IUPAC welcomes Copernicium to the fold

Element number 112 has officially been named Copernicium, 14 years after it was first created in Germany. Several famous scientists have been honoured by having elements named after them, and the latest is Nicolaus Copernicus, best known for discovering that the Earth rotates around the Sun. The team at Gesellschaft für Schwerionenforschung (Center for Heavy Ion Research) in Darmstadt, proposed the name citing the lack of recognition Copernicus received in his own lifetime, and the importance of the solar system model as an analogy for the Bohr model of atomic structure. GSI have also been responsible for the creation of Meitnerium, Hassium, Darmstadtium, Roentgenium and Bohrium.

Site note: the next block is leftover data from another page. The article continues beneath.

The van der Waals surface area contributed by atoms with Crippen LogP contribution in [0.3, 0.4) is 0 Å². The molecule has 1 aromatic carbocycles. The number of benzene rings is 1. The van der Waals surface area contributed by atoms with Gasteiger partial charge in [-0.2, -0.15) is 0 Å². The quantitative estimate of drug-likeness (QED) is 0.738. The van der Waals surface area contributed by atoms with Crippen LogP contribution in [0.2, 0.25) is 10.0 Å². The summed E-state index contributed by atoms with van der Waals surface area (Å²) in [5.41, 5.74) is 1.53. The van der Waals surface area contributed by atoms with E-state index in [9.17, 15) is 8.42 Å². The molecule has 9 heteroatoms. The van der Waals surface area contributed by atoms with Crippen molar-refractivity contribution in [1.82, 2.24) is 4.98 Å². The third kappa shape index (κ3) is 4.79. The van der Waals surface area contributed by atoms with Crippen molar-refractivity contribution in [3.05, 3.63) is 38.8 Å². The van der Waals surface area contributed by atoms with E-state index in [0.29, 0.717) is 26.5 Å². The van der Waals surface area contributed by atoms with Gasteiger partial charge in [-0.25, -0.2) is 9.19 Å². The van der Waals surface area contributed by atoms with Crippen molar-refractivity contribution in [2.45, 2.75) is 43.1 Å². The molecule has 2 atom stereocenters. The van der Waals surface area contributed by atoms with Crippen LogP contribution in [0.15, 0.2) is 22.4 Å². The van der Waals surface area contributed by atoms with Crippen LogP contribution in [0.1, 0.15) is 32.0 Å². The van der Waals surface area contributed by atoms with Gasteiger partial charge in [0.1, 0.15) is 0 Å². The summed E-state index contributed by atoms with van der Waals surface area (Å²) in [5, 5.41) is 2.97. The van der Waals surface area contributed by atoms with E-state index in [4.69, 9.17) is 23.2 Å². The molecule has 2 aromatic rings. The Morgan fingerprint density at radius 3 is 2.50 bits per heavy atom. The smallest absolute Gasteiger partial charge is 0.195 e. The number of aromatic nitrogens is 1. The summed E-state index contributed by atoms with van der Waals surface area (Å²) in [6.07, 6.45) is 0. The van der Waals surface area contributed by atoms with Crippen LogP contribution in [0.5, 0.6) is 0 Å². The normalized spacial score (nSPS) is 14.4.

The symbol for Copernicium is Cn, chosen over the initial proposal of Cp because element 71, lutetium used to be known as Cassiopeium (Cp). A secondary reason may have been the common usage of the symbol Cp to represent the common ligand cyclopentadiene.

Principal investigator, Sigurd Hofman, according to Wikipedia prefers the pronunciation of Copernicium with a soft second ‘c’, in line with the pronunciation of Americium. I suspect he feels, as do I, that it rolls off the tongue much more fluidly this way.

If you are intested, the short IUPAC Provisional Recommendation report is available here.



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